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Understanding Exchange 2010 LUN Architecture

Exchange 2010
 

Applies to: Exchange Server 2010 SP3, Exchange Server 2010 SP2

Topic Last Modified: 2010-01-22

In many cases, the physical disk, or optimal logical unit number (LUN), that the operating system recognizes is abstracted from the hardware used to present the disk to the operating system. LUN architecture is used in Microsoft Exchange Server 2010.

Although there are many ways to design LUNs in Exchange 2010, we recommend the following designs to limit complexity:

Single LUN per database architecture means that both the database and its corresponding log files are placed on the same LUN. To deploy a LUN architecture that only uses a single LUN per database, you must have a database availability group (DAG) that has two or more copies, and not be using a hardware-based Volume Shadow Copy Service (VSS) solution.

Some of the benefits of this strategy include:

  • Simplifies storage administration with fewer LUNs to manage.
  • Reduces (potentially) the number of backup jobs.
  • Provides flexibility to isolate the performance between databases when not sharing spindles between LUNs.

A concern with this strategy is that it limits the ability to perform hardware-based VSS backup and restore procedures (for example, clone snapshots). For VSS details, see Best Practices for Using Volume Shadow Copy Service with Exchange Server 2003.

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With Exchange 2010, in the maximum case of 100 databases, the number of LUNs you provision will depend upon your backup strategy. If your recovery time objective is small, or if you use VSS clones for fast recovery, it may be best to place each database on its own transaction log LUN and database LUN. This approach will exceed the number of available drive letters; therefore, volume mount points must be used.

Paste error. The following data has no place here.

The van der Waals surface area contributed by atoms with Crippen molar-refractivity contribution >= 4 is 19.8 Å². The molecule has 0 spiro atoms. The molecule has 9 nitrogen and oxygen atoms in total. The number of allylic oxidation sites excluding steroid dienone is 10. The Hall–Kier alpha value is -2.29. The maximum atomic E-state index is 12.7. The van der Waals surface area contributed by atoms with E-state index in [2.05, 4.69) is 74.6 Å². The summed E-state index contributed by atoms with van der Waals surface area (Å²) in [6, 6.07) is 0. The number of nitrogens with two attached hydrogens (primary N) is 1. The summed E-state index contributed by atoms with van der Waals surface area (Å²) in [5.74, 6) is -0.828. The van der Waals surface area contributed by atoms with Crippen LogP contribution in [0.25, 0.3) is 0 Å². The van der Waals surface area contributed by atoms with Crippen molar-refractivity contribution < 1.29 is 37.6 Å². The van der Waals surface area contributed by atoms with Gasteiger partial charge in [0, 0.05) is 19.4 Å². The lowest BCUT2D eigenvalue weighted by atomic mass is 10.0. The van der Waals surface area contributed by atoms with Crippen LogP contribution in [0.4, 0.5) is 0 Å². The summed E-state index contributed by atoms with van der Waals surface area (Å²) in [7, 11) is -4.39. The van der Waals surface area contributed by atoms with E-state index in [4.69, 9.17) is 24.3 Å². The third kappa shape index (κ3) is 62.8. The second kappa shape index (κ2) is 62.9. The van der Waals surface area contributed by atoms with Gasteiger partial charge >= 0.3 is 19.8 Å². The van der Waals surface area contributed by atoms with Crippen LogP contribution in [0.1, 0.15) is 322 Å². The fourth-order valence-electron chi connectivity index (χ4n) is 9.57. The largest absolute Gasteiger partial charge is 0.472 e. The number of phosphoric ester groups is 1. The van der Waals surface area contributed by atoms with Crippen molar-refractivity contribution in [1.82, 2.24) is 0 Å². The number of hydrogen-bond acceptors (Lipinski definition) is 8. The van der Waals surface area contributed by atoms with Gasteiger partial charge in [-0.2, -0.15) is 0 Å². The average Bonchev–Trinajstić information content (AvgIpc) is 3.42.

Some of the benefits of this strategy include:

  • Enables hardware-based VSS at a database level, providing single database backup and restore.
  • Provides flexibility to isolate the performance between databases when not sharing spindles between LUNs.
  • Increases reliability because a capacity or corruption problem on a single LUN will only impact one database. This is an important consideration when you aren't leveraging the built-in mailbox resiliency features.

Some of the concerns with this strategy include:

  • 100 databases require 200 LUNs, which could exceed some storage array maximums.
  • A separate LUN for each database causes more LUNs per server, which increases administrative costs and complexity.

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A backup set is the number of databases fully backed up in a night. A solution that performs a full backup on 1/7th of the databases nightly (for example, using a weekly or bimonthly full backup with daily incremental or differential backups) can reduce complexity by placing all of the databases to be backed up on the same log and database LUN. This can reduce the number of LUNs on the server.

Some of the benefits of this strategy include:

  • Simplifies storage administration with fewer LUNs to manage.
  • Reduces (potentially) the number of backup jobs.

Some of the concerns with this strategy include:

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